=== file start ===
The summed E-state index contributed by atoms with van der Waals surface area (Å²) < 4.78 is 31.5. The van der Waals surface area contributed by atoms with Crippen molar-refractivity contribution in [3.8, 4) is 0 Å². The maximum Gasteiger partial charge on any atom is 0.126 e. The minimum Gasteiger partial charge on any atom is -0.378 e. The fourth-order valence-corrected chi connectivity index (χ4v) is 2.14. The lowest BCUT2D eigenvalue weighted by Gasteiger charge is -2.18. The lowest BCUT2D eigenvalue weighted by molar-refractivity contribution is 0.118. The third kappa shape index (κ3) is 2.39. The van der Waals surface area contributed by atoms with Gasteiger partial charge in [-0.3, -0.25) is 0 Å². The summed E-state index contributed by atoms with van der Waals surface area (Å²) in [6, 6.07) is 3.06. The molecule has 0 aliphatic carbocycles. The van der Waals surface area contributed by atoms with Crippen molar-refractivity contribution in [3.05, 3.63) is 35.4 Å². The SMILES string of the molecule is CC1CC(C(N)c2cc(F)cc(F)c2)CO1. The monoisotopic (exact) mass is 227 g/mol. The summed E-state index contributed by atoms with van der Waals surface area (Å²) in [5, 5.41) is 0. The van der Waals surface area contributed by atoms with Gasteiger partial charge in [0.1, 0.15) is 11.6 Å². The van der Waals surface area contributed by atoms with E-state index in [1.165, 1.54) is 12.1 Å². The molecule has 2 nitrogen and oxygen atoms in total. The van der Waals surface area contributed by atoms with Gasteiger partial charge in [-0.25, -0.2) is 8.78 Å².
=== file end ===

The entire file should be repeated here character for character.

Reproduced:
The summed E-state index contributed by atoms with van der Waals surface area (Å²) < 4.78 is 31.5. The van der Waals surface area contributed by atoms with Crippen molar-refractivity contribution in [3.8, 4) is 0 Å². The maximum Gasteiger partial charge on any atom is 0.126 e. The minimum Gasteiger partial charge on any atom is -0.378 e. The fourth-order valence-corrected chi connectivity index (χ4v) is 2.14. The lowest BCUT2D eigenvalue weighted by Gasteiger charge is -2.18. The lowest BCUT2D eigenvalue weighted by molar-refractivity contribution is 0.118. The third kappa shape index (κ3) is 2.39. The van der Waals surface area contributed by atoms with Gasteiger partial charge in [-0.3, -0.25) is 0 Å². The summed E-state index contributed by atoms with van der Waals surface area (Å²) in [6, 6.07) is 3.06. The molecule has 0 aliphatic carbocycles. The van der Waals surface area contributed by atoms with Crippen molar-refractivity contribution in [3.05, 3.63) is 35.4 Å². The SMILES string of the molecule is CC1CC(C(N)c2cc(F)cc(F)c2)CO1. The monoisotopic (exact) mass is 227 g/mol. The summed E-state index contributed by atoms with van der Waals surface area (Å²) in [5, 5.41) is 0. The van der Waals surface area contributed by atoms with Gasteiger partial charge in [0.1, 0.15) is 11.6 Å². The van der Waals surface area contributed by atoms with E-state index in [1.165, 1.54) is 12.1 Å². The molecule has 2 nitrogen and oxygen atoms in total. The van der Waals surface area contributed by atoms with Gasteiger partial charge in [-0.25, -0.2) is 8.78 Å².